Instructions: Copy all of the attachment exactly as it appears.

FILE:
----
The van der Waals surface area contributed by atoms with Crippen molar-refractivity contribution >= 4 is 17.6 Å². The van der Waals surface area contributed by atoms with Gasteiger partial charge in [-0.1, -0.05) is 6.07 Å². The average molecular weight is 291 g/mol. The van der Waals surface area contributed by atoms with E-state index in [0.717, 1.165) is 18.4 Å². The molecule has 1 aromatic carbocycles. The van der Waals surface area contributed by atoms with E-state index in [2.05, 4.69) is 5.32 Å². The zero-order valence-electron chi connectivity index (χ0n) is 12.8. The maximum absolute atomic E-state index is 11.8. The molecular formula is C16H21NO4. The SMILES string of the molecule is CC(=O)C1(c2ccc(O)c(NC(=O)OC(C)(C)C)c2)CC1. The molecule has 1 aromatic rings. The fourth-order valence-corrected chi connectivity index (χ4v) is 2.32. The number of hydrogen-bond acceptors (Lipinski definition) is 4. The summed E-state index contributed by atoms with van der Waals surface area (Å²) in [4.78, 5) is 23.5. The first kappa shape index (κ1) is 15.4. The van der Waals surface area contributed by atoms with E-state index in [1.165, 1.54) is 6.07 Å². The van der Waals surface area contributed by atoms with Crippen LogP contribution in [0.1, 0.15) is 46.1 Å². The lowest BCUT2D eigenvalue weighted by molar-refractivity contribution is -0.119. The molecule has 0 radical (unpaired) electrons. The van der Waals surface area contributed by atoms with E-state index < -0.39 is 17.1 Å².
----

The van der Waals surface area contributed by atoms with Crippen molar-refractivity contribution >= 4 is 17.6 Å². The van der Waals surface area contributed by atoms with Gasteiger partial charge in [-0.1, -0.05) is 6.07 Å². The average molecular weight is 291 g/mol. The van der Waals surface area contributed by atoms with E-state index in [0.717, 1.165) is 18.4 Å². The molecule has 1 aromatic carbocycles. The van der Waals surface area contributed by atoms with E-state index in [2.05, 4.69) is 5.32 Å². The zero-order valence-electron chi connectivity index (χ0n) is 12.8. The maximum absolute atomic E-state index is 11.8. The molecular formula is C16H21NO4. The SMILES string of the molecule is CC(=O)C1(c2ccc(O)c(NC(=O)OC(C)(C)C)c2)CC1. The molecule has 1 aromatic rings. The fourth-order valence-corrected chi connectivity index (χ4v) is 2.32. The number of hydrogen-bond acceptors (Lipinski definition) is 4. The summed E-state index contributed by atoms with van der Waals surface area (Å²) in [4.78, 5) is 23.5. The first kappa shape index (κ1) is 15.4. The van der Waals surface area contributed by atoms with E-state index in [1.165, 1.54) is 6.07 Å². The van der Waals surface area contributed by atoms with Crippen LogP contribution in [0.1, 0.15) is 46.1 Å². The lowest BCUT2D eigenvalue weighted by molar-refractivity contribution is -0.119. The molecule has 0 radical (unpaired) electrons. The van der Waals surface area contributed by atoms with E-state index < -0.39 is 17.1 Å².